The conservative Christian magazine WORLD profiled Jerry Boykin, the former general turned conservative activist. Boykin left the military shortly after he was reprimanded by President Bush for making speeches, while in uniform, that depicted the “war on terrorism” as a holy war against Islam. In the article, Boykin describes his new post at the Family Research Council as a continuation of his old job at the Pentagon in fighting terrorism, telling WORLD, “Staying in the battle is the right thing to do.”
Even before becoming executive vice president of the FRC last July, Boykin was touting all sorts of bizarre, anti-Muslim and right-wing conspiracy theories and working with groups like the Oak Initiative, a project of televangelist Rick Joyner.
Boykin said that after turning down multiple offers from Tony Perkins to join the FRC, he finally decided to accept Perkins’s proposal because he “learned not to tell God you wouldn’t so something because before long that is the very thing He will have you do.”
“Boykin hopes to apply the strategies he learned in the Special Forces,” WORLD’s Edward Lee Pitts reports, and Boykin warned that there is an attempt to “remove God from society” and replace God with “evil.”
Last year, Boykin, 64, became the new executive vice president of the Family Research Council (FRC), the D.C.-based group that has been promoting a Christian worldview in the public policy arena since 1983. It’s a task made more warlike as the nation’s capital becomes enemy territory for social conservatives.
Boykin handles day-to-day operations as the organization’s second-in-command, interacting with lawmakers, managing interviews with the press, and serving as a public face. Going into an environment where his group is considered an outcast is not a new task for Boykin, an original member who became commander of the Army’s elite counterterrorism group Delta Force.
It also isn’t Boykin’s first time patrolling Washington politics. As a deputy undersecretary of defense for intelligence under then-Defense Secretary Donald Rumsfeld, Boykin endured a year under the political microscope. Memories of what turned into an ordeal a decade ago led Boykin to turn down the job offer from FRC President Tony Perkins initially. But God had other plans.
Retiring from the Army in June 2007, the New Bern, N.C., native vowed to reembrace rural life and never to return to Washington. When Perkins first offered Boykin the chance to join the FRC, Boykin refused, saying he felt emotionally unprepared for a return to the city. For a year and a half Perkins kept asking and Boykin kept saying no.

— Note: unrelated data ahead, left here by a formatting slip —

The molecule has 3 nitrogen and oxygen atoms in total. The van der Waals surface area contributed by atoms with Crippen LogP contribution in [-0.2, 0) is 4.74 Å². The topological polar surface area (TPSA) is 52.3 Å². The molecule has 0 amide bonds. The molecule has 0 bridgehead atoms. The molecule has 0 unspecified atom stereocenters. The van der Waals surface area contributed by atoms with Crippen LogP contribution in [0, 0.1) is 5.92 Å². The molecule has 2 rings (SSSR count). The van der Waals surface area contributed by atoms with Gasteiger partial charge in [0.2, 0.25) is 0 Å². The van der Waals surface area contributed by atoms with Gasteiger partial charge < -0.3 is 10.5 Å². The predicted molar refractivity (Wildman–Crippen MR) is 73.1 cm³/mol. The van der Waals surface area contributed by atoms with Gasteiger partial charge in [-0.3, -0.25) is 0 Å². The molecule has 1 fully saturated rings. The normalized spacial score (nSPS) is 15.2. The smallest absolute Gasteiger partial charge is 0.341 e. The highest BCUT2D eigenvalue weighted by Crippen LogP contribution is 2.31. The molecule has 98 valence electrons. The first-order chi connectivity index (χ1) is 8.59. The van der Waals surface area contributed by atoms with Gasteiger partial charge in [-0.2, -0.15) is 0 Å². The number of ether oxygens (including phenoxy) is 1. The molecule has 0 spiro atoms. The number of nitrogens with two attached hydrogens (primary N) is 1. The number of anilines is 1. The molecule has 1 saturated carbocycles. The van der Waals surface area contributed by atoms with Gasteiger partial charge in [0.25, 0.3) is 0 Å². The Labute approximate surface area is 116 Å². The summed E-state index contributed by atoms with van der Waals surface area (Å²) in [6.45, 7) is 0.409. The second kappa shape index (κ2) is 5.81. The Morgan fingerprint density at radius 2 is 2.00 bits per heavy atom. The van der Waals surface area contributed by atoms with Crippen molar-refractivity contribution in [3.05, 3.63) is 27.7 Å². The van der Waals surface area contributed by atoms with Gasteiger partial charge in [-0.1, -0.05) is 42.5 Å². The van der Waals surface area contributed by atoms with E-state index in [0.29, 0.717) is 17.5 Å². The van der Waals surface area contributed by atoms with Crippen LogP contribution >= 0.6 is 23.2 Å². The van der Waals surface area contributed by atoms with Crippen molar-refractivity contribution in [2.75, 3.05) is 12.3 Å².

But family and friends unanimously told him he should reconsider. “I’ve learned not to tell God you wouldn’t do something because before long that is the very thing He will have you do,” said Boykin. “Staying in the battle is the right thing to do.”
Now, Boykin says he believes the controversy over his talks to churches is being used to prepare him to be able to fight the country’s culture battles: “The movement needs some grizzled old people not easily frightened by what the opposition does. Once you’ve been kicked around a bit it doesn’t hurt so much.”
Boykin hopes to apply the strategies he learned in the Special Forces, starting with having an appreciation and understanding of the opposition: “I give a great deal of credit to liberal progressive organizations in this country for message unity.” Too many social conservatives, he said, have become apathetic, expecting that someone else will defend their beliefs.
“Not enough of us are out there fighting,” said Boykin, who attributed that to the stream of media ridicule often faced by outspoken social conservatives.
Boykin, who on a recent mid-January day was preparing to visit House Speaker John Boehner’s office on Capitol Hill, described the country he’s fought for as “almost rudderless,” where a whole generation has failed to learn about the nation’s religious roots. He plans to focus this year on the nation’s debt, its growing addiction to entitlements, the integrity of the family, and the sanctity of life.
“When you remove God from society,” he said, “that void is filled with something else, and in most cases that something else is evil.”